Of the unfulfilled dreams of ambitious soldiers and relentless traders
That we enjoy today,
Until those whispers mingled
With the eternal sounds of the countryside
And made a soothing music
A music that arose and arose,
Until it took me back to my motherland
To gather more voiceless voices
Of women waging wars for humankind
Of men fighting neo colonial demons,
Until it all became one maddening melody
And finally calming
Making perfect sense
Sprouting out as blades of grass
On your lawns
In blinding bright green
The colour of freedom, of hope,
Of Humanity.

Dr Rositta Joseph Valiyamattam (IASH-SSPS Fellow, 2019-2020)


When we arrived for the 'retreat' at the Burn, the manager of the estate asked if we wanted to hear a bit about the history of the place. I thought to myself, No, I’m here to start working. It’s the urgency I always feel at the start of a writing residency: the clock is running. I’m glad that one of the others sitting in that great room with the fireplace, a fire many of us worked in front of in the evenings, said Yes. The woman described a bit of history of the place, from its construction in the last years of the 18th Century to its donation, at the end of the Second World War to a university in London.  The fact that stayed with me was that portions of the estate were constructed by French POWs from the Napoleonic War. I reflected on that often as I walked the grounds, hundreds of beech trees and picturesque stone walls, moss dressing rocks and trees in a nearly florescent hue of green. “There’s no such thing as an innocent landscape,” writes Jared Farmer in 'Trees in Paradise: A California History'. It’s the epigraph to the essay I worked on at the Burn, an essay about nostalgia and race, about whiteness and the small town on the Eastern Shore of Maryland where I grew up. It’s an essay about the way in which history is remembered and forgotten, about the ways we’re born into a world of landscapes, none of which are innocent. I wish I could say I finished the essay while I was there. I didn’t. But I did make progress. I did have time to think about its structure and the patterns in the narrative. I did have time to read and imagine new projects. Time, too, to go for mediative walks along the River North Esk, scrambling down to the rocks and standing as close as I could to the rapids. The word retreat, comes from the Latin retrahere: to pull back.  And in a way, the possibility of a writing retreat is that — and its opposite. To pull back from the world as a way to get closer to it.

Dr Joshua Rivkin (Visiting Research Fellow 2020)

My time at the Burn writing retreat was honestly the greatest gift (thank you IASH!). The train ride up offered a welcome transition, and a few days of not having to worry about meals alongside a set of inspiring academics was ideal. The walks along the nearby riverway were enchanting and invigorating and over a few days I was able to clear my head and get some real work done on both my current research as an Environmental Fellow on artistic tools to use to create empathy in the viewer in relationship to the current extinction crisis as well as on a proposal related to an audio installation I have been working on for two years in Alaska and Panama. My fleshing-out of the proposal for this work at the Burn is towards its exhibition at the Anchorage Museum in Alaska in September 2020.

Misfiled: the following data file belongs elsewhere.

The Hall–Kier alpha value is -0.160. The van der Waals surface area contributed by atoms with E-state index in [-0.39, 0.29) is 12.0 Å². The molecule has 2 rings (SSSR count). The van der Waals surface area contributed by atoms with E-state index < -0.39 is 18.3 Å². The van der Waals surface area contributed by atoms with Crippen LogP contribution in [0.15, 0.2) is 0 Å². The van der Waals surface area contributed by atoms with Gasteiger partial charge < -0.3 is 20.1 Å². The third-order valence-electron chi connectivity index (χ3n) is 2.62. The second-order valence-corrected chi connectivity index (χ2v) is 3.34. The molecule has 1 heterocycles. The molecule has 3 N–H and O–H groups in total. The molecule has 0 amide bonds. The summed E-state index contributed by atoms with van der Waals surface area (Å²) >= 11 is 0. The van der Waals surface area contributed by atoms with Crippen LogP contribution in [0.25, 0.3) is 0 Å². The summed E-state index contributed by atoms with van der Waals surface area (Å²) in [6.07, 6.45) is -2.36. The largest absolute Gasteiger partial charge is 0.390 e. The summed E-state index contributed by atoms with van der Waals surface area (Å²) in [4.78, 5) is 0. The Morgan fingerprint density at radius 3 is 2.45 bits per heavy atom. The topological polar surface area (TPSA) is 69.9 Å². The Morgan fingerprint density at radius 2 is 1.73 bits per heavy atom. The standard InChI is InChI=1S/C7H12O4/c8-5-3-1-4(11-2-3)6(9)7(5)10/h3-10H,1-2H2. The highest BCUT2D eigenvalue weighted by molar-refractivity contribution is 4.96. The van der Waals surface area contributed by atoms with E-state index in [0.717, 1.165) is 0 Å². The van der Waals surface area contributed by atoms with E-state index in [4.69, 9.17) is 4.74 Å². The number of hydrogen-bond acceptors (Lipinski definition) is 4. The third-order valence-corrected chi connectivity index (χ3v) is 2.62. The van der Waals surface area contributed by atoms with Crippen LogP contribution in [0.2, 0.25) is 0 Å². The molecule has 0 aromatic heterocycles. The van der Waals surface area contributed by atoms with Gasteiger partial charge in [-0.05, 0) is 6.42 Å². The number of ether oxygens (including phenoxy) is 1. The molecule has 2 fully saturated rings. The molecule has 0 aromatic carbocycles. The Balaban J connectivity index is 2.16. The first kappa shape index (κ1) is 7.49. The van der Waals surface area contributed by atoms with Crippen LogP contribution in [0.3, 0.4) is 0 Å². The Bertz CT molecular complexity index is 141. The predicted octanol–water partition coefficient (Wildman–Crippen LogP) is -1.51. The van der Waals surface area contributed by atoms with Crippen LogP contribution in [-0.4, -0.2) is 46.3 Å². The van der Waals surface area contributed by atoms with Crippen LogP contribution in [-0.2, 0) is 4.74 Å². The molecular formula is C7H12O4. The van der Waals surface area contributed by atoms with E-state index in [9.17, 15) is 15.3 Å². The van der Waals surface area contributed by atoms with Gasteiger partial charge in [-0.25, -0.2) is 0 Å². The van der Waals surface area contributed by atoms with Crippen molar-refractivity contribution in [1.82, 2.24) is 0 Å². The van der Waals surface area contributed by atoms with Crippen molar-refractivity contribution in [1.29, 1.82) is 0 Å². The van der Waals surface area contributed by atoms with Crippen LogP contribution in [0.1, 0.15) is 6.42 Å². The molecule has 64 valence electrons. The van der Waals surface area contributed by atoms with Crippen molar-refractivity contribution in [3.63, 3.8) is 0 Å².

The piece Disturbance is an immersive audio/video installation focused on the dramatic recurrent audial interruptions that disrupt natural sonic environments generated by large-scale industrialized manmade machines (ships and jets) that function as part of the complex worldwide cargo network. The piece is crafted from in-field audio recordings of the thawing arctic winter-scape along the Anchorage Bay in Alaska, a sonic-scape that is rhythmically fractured by the sudden blast of cargo jets taking off from a cliff overhead. This arctic pairing is set in conversation with recordings made from within the tropical equatorial rainforest in Panama interlaced with intervals of the slow, deep, build of drawn-out bass generated by massive cargo ships moving through the Panama Canal. The manmade frequencies produced by each of these machines are so low and/or powerful that we register them first in the body before we can hear them, and the standard human biological response is to equate them intuitively with threat, as their only comparable sonic representations in nature signal danger (volcanos, severe weather, icebergs calving, stampedes, large waterfalls, etc.).

The experiential installation of the piece is designed to pull apart and draw attention to the battling experiences of sonic-scapes made up of biophony (natural sound sources) and anthrophony (manmade sound sources) in two disparate geographical locations creating a conceptual global bridge. The interplay of these audial (natural/manmade) and locational (arctic/tropical) components amplify the vastness of this manmade global network and the intensity and pervasiveness of its impacts on a planetary scale.

Professor Christina Seely (Environmental Humanities Fellow 2020)